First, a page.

BEIJING (AdAgeChina.com) -- Chinese viewers spend a lot of time in front of the television, but they don't always love what they are watching. As a result, they don't always remember plot lines or the names of stars and easily forget about sponsors.
"With the demand for return on marketing investment never higher, understanding what viewers like and why they like it should have a major impact on program selection, program sponsorship and content creation," said Matt Brosenne, international client services director of CSM Media Research.
To evaluate how much Chinese care about programs and celebrities, CSM and the independent marketing consultancy R3 created a survey called En-Spire. The results are based on face-to-face interviews conducted every three months with 1,500 consumers in ten Chinese cities.
In the first findings released this month, "Audience engagement was reflected in the values perception analysis," said R3 principle Greg Paull in Beijing. "The higher the value perception score, the more engaged and connected the consumer feels."
In seven out of 10 Chinese cities, for example, two programs produced and broadcast by China Central Television (CCTV)--the prime time evening news and "The Legend of Bruce Lee"--were ranked among the top three shows, based on TV ratings recently produced by CSM.
When audiences were probed on engagement and programs they actually cared about, CCTV news dropped out of the top three in every city except Shanghai, where it ranked third.
"The Legend of Bruce Lee," a 50-episode Chinese TV series based on the life of Chinese martial arts legend Bruce Lee airing on CCTV since Oct. 12, 2008, was the number one rated program based on engagement in four cities. It fell within the top three programs in three other cities.
"The Legend of Bruce Lee topped the ranking with a combined value perception score of 641, compared with CCTV news, which was ranked 10 with a score of 168," Mr. Paull said. "Clearly, Bruce Lee is still a much admired figure and his life story continues to engage and appeal to a mass audience."
"Yao Ming is a high profile athlete who continues to inspire and engage the nation," said Mr. Paull. "Not only is he the star with the highest awareness recall (24%), Chinese people truly admire Yao Ming, describing him as excellent, dynamic, responsible, and patriotic."
Yao Ming, the star center for the Houston Rockets, wasn't the only local hero who resonates with the Chinese people. He is closely followed by hurdling champion Liu Xiang (16.5%), and female Olympic diving champion Guo Jing Jing (6.2%).
Among all the celebrities cited in the survey, sports stars accounted for 55% of all mentions, followed by entertainment celebrities (41%), and entrepreneurs/writers (4%).
When CSM and R3 analyzed audience engagement and connection with these stars, Yao Ming's value perception score (2055) was almost twice that of Liu Xiang (1125), and four times higher than that of Guo Jing Jing (510), cementing his status as a much-loved celebrity.
Olympic brands still gain strong residual impact
"Even months after the games, there is still strong residual recall and positive recognition of the Olympic brands, suggesting a positive ROI beyond the event itself," said Mr. Paull.
Unprompted recall of Coca-Cola's sponsorship of Yao Ming was high (16%), followed by its sponsorship of Liu Xiang (8%) and Guo Jing Jing (2%). For Yili Group, by comparison, the unprompted recall of the dairy marketer's sponsorship of Liu Xiang was 4%, followed by Guo Jing Jing (2%) and Yao Ming (1.5%).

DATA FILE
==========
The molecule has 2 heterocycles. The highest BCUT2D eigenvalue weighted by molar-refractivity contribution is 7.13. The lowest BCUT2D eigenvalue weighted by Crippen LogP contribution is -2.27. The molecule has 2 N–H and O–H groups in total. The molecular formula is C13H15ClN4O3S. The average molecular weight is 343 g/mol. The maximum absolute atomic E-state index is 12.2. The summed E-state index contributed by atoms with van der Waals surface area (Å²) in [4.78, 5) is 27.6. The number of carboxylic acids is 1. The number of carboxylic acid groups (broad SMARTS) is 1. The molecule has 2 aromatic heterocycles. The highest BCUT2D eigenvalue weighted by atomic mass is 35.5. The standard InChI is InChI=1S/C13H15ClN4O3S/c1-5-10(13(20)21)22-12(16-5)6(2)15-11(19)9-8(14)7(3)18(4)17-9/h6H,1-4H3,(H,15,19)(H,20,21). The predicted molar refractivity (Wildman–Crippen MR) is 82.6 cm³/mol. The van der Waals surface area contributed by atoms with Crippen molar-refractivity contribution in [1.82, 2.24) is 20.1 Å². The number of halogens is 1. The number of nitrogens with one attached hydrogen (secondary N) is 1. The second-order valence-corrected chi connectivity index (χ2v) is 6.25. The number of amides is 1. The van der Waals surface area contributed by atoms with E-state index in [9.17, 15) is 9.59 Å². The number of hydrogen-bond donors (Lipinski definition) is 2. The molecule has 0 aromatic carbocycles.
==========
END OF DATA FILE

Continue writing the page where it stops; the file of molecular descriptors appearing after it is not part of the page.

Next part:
When prompted, 63% of respondents recalled Coca-Cola's sponsorship of Yao Ming, and recall of Liu Xiang and Guo Jing Jing increased to 42% and 41% respectively.
Jay Chou is China's most loved pop star
Although their awareness rankings trailed the mega sport stars, Chinese entertainment celebrities Jay Chou, Andy Lau and Jackie Chan ranked as the top 3 celebrities within the entertainment industry, and carried similar value perception scores.
Unprompted recall of Jay Chou's endorsements was high among respondents: 25% for Coca-Cola's Sprite brand, 13% for local snack food brand Copico, and 11% each for Shan Liang, an eye drop brand, and Youlemei, a local tea brand.
Andy Lau's association with the 100 Runfa shampoo brand is strong (57%) in unprompted recall, but his connection is substantially lower with the Chinese cell phone maker Gionee (22%). The sponsorship recall for Jackie Chan and the shampoo brand he endorses, Bawang, was also high at 66%--but his connection with Visa registered only 5% recall.
Chinese consumers are also fascinated by the lives of successful entrepreneurs, entertainment celebrities and international sporting stars. Asked who they would pay the most money to meet, the winners were Li Ning (an ex-Olympic gold medalist and founder of the Li Ning sportswear company), Kobe Bryant and Jackie Chan.
Despite DVD piracy, cinema attendance is high
Among all activities Chinese consumers participate in, cinema-going leads the list (42%).
Retail-tainment (shopping center performances/live road shows) and concerts ranked second with 14% share each. After that, respondents cited live sports events (12%), cultural events (12%), and finally, internet talent shows (6%).
Cinema is an engaging medium. Consumers often recall many details about the movies they watch, includes the names of actors and directors.
Traditional mainstream media (TV and newspapers) are the primary awareness drivers of events and activities. Word-of-mouth and online internet news are also high.
More than half of Chinese consumers aged 15-25 take part in internet talent shows. These talent shows often require participants to upload photos or movie files showcasing their talent or creativity around a chosen theme. But this demographic is also the group least likely to participate in large-scale cultural events, more popular among respondents aged 26 to 40.
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